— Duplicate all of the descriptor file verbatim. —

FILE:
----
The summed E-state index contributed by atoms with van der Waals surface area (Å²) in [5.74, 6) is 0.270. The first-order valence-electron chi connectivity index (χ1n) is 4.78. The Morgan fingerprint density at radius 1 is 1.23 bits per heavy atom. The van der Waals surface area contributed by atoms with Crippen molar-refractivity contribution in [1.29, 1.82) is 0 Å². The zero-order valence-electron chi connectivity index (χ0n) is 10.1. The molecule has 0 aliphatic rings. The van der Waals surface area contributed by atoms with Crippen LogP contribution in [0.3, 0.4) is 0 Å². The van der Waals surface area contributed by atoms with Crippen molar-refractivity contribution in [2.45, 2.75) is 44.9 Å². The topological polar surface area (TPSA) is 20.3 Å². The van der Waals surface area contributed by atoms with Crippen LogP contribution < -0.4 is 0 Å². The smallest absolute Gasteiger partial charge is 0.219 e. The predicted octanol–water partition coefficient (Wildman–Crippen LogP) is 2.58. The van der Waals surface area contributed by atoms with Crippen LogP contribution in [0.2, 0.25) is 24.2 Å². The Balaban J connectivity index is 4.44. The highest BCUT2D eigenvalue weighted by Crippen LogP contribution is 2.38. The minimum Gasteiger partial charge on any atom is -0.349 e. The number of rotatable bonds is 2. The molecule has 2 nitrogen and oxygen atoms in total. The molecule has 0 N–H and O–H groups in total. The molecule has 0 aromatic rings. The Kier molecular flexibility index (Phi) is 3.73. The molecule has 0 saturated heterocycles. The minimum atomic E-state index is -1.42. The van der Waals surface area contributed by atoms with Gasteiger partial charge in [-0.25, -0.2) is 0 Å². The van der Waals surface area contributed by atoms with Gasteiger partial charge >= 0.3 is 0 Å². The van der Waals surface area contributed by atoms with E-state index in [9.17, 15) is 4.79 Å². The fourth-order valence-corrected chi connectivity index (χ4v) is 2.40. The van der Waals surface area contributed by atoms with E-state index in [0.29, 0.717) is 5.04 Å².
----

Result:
The summed E-state index contributed by atoms with van der Waals surface area (Å²) in [5.74, 6) is 0.270. The first-order valence-electron chi connectivity index (χ1n) is 4.78. The Morgan fingerprint density at radius 1 is 1.23 bits per heavy atom. The van der Waals surface area contributed by atoms with Crippen molar-refractivity contribution in [1.29, 1.82) is 0 Å². The zero-order valence-electron chi connectivity index (χ0n) is 10.1. The molecule has 0 aliphatic rings. The van der Waals surface area contributed by atoms with Crippen LogP contribution in [0.3, 0.4) is 0 Å². The van der Waals surface area contributed by atoms with Crippen molar-refractivity contribution in [2.45, 2.75) is 44.9 Å². The topological polar surface area (TPSA) is 20.3 Å². The van der Waals surface area contributed by atoms with Crippen LogP contribution < -0.4 is 0 Å². The smallest absolute Gasteiger partial charge is 0.219 e. The predicted octanol–water partition coefficient (Wildman–Crippen LogP) is 2.58. The van der Waals surface area contributed by atoms with Crippen LogP contribution in [0.2, 0.25) is 24.2 Å². The Balaban J connectivity index is 4.44. The highest BCUT2D eigenvalue weighted by Crippen LogP contribution is 2.38. The minimum Gasteiger partial charge on any atom is -0.349 e. The number of rotatable bonds is 2. The molecule has 2 nitrogen and oxygen atoms in total. The molecule has 0 N–H and O–H groups in total. The molecule has 0 aromatic rings. The Kier molecular flexibility index (Phi) is 3.73. The molecule has 0 saturated heterocycles. The minimum atomic E-state index is -1.42. The van der Waals surface area contributed by atoms with Gasteiger partial charge in [-0.25, -0.2) is 0 Å². The van der Waals surface area contributed by atoms with Gasteiger partial charge >= 0.3 is 0 Å². The van der Waals surface area contributed by atoms with E-state index in [9.17, 15) is 4.79 Å². The fourth-order valence-corrected chi connectivity index (χ4v) is 2.40. The van der Waals surface area contributed by atoms with E-state index in [0.29, 0.717) is 5.04 Å².